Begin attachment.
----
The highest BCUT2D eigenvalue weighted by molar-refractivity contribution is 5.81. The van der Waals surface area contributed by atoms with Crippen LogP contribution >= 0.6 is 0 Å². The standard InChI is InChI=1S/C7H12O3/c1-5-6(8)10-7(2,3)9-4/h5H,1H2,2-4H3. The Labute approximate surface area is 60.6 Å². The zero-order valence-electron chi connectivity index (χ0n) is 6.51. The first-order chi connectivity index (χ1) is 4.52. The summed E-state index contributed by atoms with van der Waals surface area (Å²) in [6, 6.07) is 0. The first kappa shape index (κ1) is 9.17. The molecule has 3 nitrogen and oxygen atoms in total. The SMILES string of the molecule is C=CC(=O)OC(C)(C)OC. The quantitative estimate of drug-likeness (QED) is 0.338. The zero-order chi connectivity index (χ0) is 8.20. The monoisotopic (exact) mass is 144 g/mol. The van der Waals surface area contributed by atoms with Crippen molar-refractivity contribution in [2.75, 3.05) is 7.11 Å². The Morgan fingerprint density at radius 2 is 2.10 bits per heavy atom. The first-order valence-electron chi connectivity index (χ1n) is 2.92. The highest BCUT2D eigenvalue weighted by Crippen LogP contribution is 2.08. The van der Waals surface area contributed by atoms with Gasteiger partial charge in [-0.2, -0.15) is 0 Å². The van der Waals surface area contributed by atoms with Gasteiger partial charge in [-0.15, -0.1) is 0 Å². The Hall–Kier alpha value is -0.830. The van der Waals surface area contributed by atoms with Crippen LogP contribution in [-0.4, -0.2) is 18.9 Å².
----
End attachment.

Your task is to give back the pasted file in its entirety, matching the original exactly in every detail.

The highest BCUT2D eigenvalue weighted by molar-refractivity contribution is 5.81. The van der Waals surface area contributed by atoms with Crippen LogP contribution >= 0.6 is 0 Å². The standard InChI is InChI=1S/C7H12O3/c1-5-6(8)10-7(2,3)9-4/h5H,1H2,2-4H3. The Labute approximate surface area is 60.6 Å². The zero-order valence-electron chi connectivity index (χ0n) is 6.51. The first-order chi connectivity index (χ1) is 4.52. The summed E-state index contributed by atoms with van der Waals surface area (Å²) in [6, 6.07) is 0. The first kappa shape index (κ1) is 9.17. The molecule has 3 nitrogen and oxygen atoms in total. The SMILES string of the molecule is C=CC(=O)OC(C)(C)OC. The quantitative estimate of drug-likeness (QED) is 0.338. The zero-order chi connectivity index (χ0) is 8.20. The monoisotopic (exact) mass is 144 g/mol. The van der Waals surface area contributed by atoms with Crippen molar-refractivity contribution in [2.75, 3.05) is 7.11 Å². The Morgan fingerprint density at radius 2 is 2.10 bits per heavy atom. The first-order valence-electron chi connectivity index (χ1n) is 2.92. The highest BCUT2D eigenvalue weighted by Crippen LogP contribution is 2.08. The van der Waals surface area contributed by atoms with Gasteiger partial charge in [-0.2, -0.15) is 0 Å². The van der Waals surface area contributed by atoms with Gasteiger partial charge in [-0.15, -0.1) is 0 Å². The Hall–Kier alpha value is -0.830. The van der Waals surface area contributed by atoms with Crippen LogP contribution in [-0.4, -0.2) is 18.9 Å².